Nine families of victims and one survivor of the December 2012 school shootings in Newtown, Conn., filed a wrongful death lawsuit against the manufacturer, distributor, and seller of the gun used in the attack Monday, the day after the two-year anniversary of the attack, their attorneys said Monday.
The complaint names as defendants gun manufacturer Bushmaster, distributor Camfour, and gun shop Riverview Gun Sales. Plaintiffs are families of nine children and adults killed by Lanza and one surviving teacher who was shot multiple times in the attack.
In the attack, gunman Adam Lanza shot his mother at home before shooting 20 children and six adults at the school. He then killed himself. Lanza used a powerful Bushmaster AR-15 rifle at the school, firing 154 shots in a matter of minutes, a state investigative report found.
The lawsuit says the AR-15, which was “designed as a military weapon,” was “designed to deliver maximum carnage with extreme efficiency” and that it has “little utility for legitimate civilian purposes,” the suit says. The defendants “chose to disregard the unreasonable risks the rifle posed outside of specialized, highly regulated institutions like the armed forces and law enforcement,” the suit says.
“Time and again, mentally unstable individuals and criminals have acquired an AR-15 with ease, and they have unleashed the rifle’s lethal power into our streets, our malls, our places of worship, and our schools,” the complaint says.
Bill Sherlach, whose wife died in the shootings, said in a statement:
In business, measuring risk prior to producing, marketing, and selling a product or service is standard procedure. For far too long the gun industry has been given legislative safe harbor from this standard business practice. These companies assume no responsibility for marketing and selling a product to the general population who are not trained to use it nor even understand the power of it."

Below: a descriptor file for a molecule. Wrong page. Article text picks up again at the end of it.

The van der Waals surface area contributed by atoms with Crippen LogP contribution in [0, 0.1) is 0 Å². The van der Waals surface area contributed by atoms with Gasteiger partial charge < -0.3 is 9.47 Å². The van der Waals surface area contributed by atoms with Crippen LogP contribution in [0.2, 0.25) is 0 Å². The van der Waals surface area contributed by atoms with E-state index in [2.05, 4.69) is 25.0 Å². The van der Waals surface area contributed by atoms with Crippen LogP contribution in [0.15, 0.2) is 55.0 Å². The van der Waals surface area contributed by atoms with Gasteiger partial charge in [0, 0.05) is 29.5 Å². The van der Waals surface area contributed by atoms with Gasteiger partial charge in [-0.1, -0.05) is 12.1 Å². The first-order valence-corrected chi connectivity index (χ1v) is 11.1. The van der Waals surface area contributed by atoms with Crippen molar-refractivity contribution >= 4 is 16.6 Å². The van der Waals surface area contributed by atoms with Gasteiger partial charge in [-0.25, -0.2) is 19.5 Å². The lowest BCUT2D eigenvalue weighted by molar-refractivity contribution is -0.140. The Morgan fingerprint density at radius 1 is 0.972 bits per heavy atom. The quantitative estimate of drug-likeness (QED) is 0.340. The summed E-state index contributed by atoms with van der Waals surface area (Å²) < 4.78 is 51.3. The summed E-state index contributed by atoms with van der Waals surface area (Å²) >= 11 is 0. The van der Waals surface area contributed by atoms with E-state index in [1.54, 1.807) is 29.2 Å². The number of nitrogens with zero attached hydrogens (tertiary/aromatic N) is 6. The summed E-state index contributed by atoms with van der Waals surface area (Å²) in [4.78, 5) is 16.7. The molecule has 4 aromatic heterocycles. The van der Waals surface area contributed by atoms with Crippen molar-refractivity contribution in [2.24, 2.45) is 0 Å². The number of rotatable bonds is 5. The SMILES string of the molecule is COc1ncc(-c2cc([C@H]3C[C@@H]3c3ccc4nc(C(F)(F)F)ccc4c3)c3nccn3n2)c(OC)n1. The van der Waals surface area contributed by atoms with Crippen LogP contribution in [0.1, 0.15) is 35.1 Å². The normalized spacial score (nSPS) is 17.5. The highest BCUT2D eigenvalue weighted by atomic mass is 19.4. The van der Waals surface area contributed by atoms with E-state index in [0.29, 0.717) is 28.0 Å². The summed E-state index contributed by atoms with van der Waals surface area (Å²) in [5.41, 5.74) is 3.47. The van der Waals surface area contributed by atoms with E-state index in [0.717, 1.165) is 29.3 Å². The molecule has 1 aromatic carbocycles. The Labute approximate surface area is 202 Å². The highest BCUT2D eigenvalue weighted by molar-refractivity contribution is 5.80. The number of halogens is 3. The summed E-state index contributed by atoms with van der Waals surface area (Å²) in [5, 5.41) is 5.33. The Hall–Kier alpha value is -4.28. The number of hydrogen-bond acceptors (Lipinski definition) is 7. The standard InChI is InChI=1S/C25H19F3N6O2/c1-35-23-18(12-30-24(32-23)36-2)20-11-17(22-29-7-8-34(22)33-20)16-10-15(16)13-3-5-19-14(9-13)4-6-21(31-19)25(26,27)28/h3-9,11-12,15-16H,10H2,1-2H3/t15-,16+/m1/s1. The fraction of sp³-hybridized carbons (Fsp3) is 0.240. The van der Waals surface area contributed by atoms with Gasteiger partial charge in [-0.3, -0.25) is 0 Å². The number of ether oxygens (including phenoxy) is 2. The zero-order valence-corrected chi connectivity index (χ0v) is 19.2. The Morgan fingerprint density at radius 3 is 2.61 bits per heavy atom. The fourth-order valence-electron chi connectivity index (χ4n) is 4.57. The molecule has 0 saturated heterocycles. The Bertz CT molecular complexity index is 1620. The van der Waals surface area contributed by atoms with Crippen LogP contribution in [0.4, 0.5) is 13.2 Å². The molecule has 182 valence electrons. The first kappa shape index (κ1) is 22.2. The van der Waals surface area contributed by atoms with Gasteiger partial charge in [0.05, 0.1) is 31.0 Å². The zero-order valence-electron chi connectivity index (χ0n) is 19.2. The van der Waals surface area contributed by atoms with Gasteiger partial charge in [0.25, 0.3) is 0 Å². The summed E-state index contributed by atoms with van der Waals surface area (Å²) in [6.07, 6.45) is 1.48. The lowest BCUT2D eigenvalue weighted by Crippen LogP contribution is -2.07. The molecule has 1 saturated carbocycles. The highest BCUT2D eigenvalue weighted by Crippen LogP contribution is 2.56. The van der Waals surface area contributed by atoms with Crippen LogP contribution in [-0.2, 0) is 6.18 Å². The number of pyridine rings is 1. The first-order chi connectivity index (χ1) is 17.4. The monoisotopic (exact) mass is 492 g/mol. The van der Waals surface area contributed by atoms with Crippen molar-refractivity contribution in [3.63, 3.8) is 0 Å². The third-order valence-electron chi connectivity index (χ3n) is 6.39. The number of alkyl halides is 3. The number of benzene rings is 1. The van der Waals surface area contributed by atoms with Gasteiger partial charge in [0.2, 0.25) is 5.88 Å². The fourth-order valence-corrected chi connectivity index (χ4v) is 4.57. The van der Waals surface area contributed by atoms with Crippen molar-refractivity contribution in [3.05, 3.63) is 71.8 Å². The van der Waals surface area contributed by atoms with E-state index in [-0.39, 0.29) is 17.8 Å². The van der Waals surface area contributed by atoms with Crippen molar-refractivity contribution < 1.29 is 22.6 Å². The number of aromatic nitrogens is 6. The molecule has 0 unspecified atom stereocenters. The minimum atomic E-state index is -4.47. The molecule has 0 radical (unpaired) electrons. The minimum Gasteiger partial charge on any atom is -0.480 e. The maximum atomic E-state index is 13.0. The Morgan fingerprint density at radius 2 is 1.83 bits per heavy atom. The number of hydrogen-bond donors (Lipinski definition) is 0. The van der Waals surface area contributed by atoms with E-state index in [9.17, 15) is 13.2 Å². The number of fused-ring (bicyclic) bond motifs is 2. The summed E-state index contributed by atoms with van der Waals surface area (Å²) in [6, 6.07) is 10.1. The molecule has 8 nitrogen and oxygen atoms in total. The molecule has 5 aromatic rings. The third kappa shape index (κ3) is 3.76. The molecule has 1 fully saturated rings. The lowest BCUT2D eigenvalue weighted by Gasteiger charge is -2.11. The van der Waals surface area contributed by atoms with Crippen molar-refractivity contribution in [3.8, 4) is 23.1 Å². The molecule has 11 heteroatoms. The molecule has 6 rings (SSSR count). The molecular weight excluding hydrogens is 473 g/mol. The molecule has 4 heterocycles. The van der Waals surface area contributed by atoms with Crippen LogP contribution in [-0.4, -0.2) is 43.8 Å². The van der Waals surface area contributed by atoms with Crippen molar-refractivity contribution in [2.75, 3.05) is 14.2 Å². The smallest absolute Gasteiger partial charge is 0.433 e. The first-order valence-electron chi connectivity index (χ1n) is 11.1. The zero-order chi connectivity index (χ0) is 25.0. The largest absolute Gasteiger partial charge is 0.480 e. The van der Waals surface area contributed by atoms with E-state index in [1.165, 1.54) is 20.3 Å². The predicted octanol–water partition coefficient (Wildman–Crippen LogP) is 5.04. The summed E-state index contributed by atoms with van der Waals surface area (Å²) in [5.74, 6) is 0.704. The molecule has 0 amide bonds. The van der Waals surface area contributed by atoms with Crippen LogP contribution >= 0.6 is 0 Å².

The defendants have not returned calls to various media outlets.
The ability of victims of gun violence to sue gun manufacturers is somewhat limited under the Protection of Lawful Commerce in Arms Act, which “generally shields federally licensed manufacturers, dealers, and sellers of firearms or ammunition, as well as trade associations, from any civil action ‘resulting from the criminal or unlawful misuse’ of a firearms or ammunition,” according to the Congressional Research Service.
Lawyers for the Newtown families sued under an exemption in that act known as “negligent entrustment,” defined in the law as “the supplying of a qualified product by a seller for use by another person when the seller knows, or reasonably should know, the person to whom the product is supplied is likely to, and does, use the product in a manner involving unreasonable risk of physical injury to the person or others.”
Also: Don’t miss Education Week’s round-up of Newtown coverage.
A version of this news article first appeared in the Rules for Engagement blog.